Sen. Claire McCaskill, D-Mo., appeared on This Week with George Stephanopoulos to discuss health care reform and the concerns of moderate Democrats that it not add to the deficit.
McCaskill said she supported a public option for health insurance and believed that it would end up as part of the final plan.
The public option would be one plan among many private plans available on a health insurance exchange, she said.
"Keep in mind, not everybody can even go to this exchange and buy insurance with any kind of subsidy. This is going to be a fairly limited number of people — 25 million to 30 million are the estimates — that would even be on this insurance exchange. By and large, most of this country is going to continue to get their health insurance through their employer."
We were interested in McCaskill's statement because we've been following the legislation to see who would be allowed onto the exchange.
To go over a few health care reform basics: The Democratic plans would leave in place the current system of private insurance, which covers a majority of Americans. The plans would also increase regulation for insurance companies, require everyone to buy health insurance and provide more subsidies for low-income people.
People who are uninsured or work for a small business would be able to buy coverage on the exchange, which would offer a variety of plans. One aspect still up in the air is the public option, a plan on the exchange that would be run by the government. People could choose whether to enroll in the public option.
McCaskill said that only a limited number of people would be eligible to shop on the exchange, and that is the case with the proposal approved by the Senate Finance Committee. The nonpartisan Congressional Budget Office analyzed the committee bill and found that between 23 million and 27 million would buy insurance from the exchange by 2019. The CBO said that most of the people using the exchange would be people who buy insurance on their own in the individual market, and employees who work for small businesses. The CBO also looked at the House bill, a slightly different plan, and found that 30 million would use the exchange in 2019. (We should note that the Senate Finance Committee proposal did not include a public option, but it's expected that the full Senate will consider a public option of some type.)
Not everybody likes the limitation on who can shop on the exchange. Sen. Ron Wyden, D-Ore., for example, has been promoting an amendment that would open the exchange to people who get insurance from a large employer.
"Under the nation's current employer-based system, most people have little if any choice about where they get their insurance," Wyden wrote in an op-ed in the New York Times. "They just have to accept the plan that comes with their job. That insurance company, in turn, is provided a captive group of customers, so it has no incentive to earn their loyalty."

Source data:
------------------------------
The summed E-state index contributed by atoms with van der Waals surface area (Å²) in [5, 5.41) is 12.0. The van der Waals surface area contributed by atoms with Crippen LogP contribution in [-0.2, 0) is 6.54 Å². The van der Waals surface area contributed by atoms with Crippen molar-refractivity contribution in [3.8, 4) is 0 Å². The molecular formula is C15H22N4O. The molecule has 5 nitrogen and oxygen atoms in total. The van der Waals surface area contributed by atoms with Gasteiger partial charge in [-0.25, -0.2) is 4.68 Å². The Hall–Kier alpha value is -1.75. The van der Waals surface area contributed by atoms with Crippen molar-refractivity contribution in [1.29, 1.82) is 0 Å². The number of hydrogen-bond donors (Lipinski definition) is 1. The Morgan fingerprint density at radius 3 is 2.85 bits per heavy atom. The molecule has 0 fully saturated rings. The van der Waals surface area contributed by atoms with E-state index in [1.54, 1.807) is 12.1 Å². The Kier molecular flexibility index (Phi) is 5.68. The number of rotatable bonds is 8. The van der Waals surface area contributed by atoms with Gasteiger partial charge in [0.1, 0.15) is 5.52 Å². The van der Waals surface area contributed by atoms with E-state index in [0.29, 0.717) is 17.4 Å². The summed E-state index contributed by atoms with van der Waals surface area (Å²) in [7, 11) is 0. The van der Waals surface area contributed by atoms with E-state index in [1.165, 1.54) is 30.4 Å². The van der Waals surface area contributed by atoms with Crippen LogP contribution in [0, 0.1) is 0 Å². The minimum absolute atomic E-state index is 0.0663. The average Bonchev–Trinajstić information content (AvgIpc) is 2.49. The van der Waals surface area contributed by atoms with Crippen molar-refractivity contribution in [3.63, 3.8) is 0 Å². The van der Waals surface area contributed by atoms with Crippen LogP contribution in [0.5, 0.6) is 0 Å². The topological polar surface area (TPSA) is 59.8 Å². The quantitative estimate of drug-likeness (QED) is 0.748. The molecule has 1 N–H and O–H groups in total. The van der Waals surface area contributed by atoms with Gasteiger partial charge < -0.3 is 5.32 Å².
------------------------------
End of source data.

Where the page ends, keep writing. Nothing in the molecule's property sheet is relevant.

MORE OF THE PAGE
We should also note that President Barack Obama was fond of saying on the campaign trail that people could buy insurance on a new exchange "if you don't have insurance, or don't like your insurance."
He mentioned it as recently as June in remarks to the American Medical Association: "Now, if you don't like your health coverage or you don't have any insurance at all, you'll have a chance under what we've proposed to take part in what we're calling a health insurance exchange," Obama said to the AMA on June 15, 2009.
But that wouldn't be the case under the terms of the Senate Finance proposal, which was unveiled in September. Keep in mind that health care legislation has yet to be finalized, so we'll be keeping an eye on this provision.
Getting back to McCaskill's remark, she said that it would be "a fairly limited number of people — 25 million to 30 million are the estimates — that would even be on this insurance exchange. By and large, most of this country is going to continue to get their health insurance through their employer." The Congressional Budget Office analyzed the Senate bill and pegged it at 23 million to 27 million by 2019, slightly less than the 30 million the CBO estimated under the House bill. Roughly speaking, that's less than 10 percent of the U.S. population. McCaskill is off by just a little bit on the Senate version and on the money for the House bill. So we rate her statement True.